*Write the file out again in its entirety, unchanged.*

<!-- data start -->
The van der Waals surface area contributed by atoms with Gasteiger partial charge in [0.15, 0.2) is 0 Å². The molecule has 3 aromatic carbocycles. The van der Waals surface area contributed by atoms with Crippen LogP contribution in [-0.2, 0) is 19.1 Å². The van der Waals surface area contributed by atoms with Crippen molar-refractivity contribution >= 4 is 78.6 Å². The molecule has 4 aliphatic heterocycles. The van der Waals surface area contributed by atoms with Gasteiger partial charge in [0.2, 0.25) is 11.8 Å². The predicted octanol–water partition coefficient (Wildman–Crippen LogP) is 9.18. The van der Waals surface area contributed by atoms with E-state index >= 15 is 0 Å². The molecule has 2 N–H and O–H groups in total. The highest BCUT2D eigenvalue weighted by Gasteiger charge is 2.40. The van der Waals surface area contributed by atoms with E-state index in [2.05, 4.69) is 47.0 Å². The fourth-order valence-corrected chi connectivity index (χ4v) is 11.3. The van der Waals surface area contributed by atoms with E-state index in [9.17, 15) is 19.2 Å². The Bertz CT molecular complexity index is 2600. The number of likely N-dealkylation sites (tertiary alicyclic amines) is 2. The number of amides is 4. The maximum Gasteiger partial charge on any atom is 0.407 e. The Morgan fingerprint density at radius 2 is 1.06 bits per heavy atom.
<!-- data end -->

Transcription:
The van der Waals surface area contributed by atoms with Gasteiger partial charge in [0.15, 0.2) is 0 Å². The molecule has 3 aromatic carbocycles. The van der Waals surface area contributed by atoms with Crippen LogP contribution in [-0.2, 0) is 19.1 Å². The van der Waals surface area contributed by atoms with Crippen molar-refractivity contribution >= 4 is 78.6 Å². The molecule has 4 aliphatic heterocycles. The van der Waals surface area contributed by atoms with Gasteiger partial charge in [0.2, 0.25) is 11.8 Å². The predicted octanol–water partition coefficient (Wildman–Crippen LogP) is 9.18. The van der Waals surface area contributed by atoms with E-state index >= 15 is 0 Å². The molecule has 2 N–H and O–H groups in total. The highest BCUT2D eigenvalue weighted by Gasteiger charge is 2.40. The van der Waals surface area contributed by atoms with E-state index in [2.05, 4.69) is 47.0 Å². The fourth-order valence-corrected chi connectivity index (χ4v) is 11.3. The van der Waals surface area contributed by atoms with E-state index in [9.17, 15) is 19.2 Å². The Bertz CT molecular complexity index is 2600. The number of likely N-dealkylation sites (tertiary alicyclic amines) is 2. The number of amides is 4. The maximum Gasteiger partial charge on any atom is 0.407 e. The Morgan fingerprint density at radius 2 is 1.06 bits per heavy atom.